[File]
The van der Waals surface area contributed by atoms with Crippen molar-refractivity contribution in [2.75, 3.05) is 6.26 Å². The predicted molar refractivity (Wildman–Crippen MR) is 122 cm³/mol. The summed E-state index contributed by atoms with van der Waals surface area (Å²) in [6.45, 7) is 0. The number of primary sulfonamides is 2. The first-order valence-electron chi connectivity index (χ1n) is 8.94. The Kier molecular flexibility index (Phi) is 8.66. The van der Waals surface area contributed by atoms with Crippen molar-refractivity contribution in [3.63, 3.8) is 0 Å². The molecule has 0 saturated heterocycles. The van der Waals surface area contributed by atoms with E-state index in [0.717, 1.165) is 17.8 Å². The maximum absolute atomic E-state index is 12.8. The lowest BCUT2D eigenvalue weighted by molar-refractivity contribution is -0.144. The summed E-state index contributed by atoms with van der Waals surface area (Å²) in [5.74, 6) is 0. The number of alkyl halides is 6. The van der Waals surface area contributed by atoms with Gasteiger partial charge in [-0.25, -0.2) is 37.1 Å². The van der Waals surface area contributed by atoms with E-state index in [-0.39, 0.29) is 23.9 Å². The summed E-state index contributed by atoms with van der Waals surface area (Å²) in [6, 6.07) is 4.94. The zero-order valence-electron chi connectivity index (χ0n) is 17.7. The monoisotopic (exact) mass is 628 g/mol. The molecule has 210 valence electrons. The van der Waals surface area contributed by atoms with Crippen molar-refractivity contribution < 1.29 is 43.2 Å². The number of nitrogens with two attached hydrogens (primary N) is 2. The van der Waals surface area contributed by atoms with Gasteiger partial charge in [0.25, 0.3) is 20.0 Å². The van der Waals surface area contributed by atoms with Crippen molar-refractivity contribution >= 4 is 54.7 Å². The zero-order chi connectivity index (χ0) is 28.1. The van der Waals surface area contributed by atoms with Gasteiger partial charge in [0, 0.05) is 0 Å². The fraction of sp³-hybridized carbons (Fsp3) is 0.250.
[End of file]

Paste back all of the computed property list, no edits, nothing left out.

The van der Waals surface area contributed by atoms with Crippen molar-refractivity contribution in [2.75, 3.05) is 6.26 Å². The predicted molar refractivity (Wildman–Crippen MR) is 122 cm³/mol. The summed E-state index contributed by atoms with van der Waals surface area (Å²) in [6.45, 7) is 0. The number of primary sulfonamides is 2. The first-order valence-electron chi connectivity index (χ1n) is 8.94. The Kier molecular flexibility index (Phi) is 8.66. The van der Waals surface area contributed by atoms with Crippen molar-refractivity contribution in [3.63, 3.8) is 0 Å². The molecule has 0 saturated heterocycles. The van der Waals surface area contributed by atoms with E-state index in [0.717, 1.165) is 17.8 Å². The maximum absolute atomic E-state index is 12.8. The lowest BCUT2D eigenvalue weighted by molar-refractivity contribution is -0.144. The summed E-state index contributed by atoms with van der Waals surface area (Å²) in [5.74, 6) is 0. The number of alkyl halides is 6. The van der Waals surface area contributed by atoms with Gasteiger partial charge in [-0.25, -0.2) is 37.1 Å². The van der Waals surface area contributed by atoms with E-state index in [-0.39, 0.29) is 23.9 Å². The summed E-state index contributed by atoms with van der Waals surface area (Å²) in [6, 6.07) is 4.94. The zero-order valence-electron chi connectivity index (χ0n) is 17.7. The monoisotopic (exact) mass is 628 g/mol. The molecule has 210 valence electrons. The van der Waals surface area contributed by atoms with Crippen molar-refractivity contribution < 1.29 is 43.2 Å². The number of nitrogens with two attached hydrogens (primary N) is 2. The van der Waals surface area contributed by atoms with Gasteiger partial charge in [0.25, 0.3) is 20.0 Å². The van der Waals surface area contributed by atoms with Crippen molar-refractivity contribution >= 4 is 54.7 Å². The zero-order chi connectivity index (χ0) is 28.1. The van der Waals surface area contributed by atoms with Gasteiger partial charge in [0, 0.05) is 0 Å². The fraction of sp³-hybridized carbons (Fsp3) is 0.250.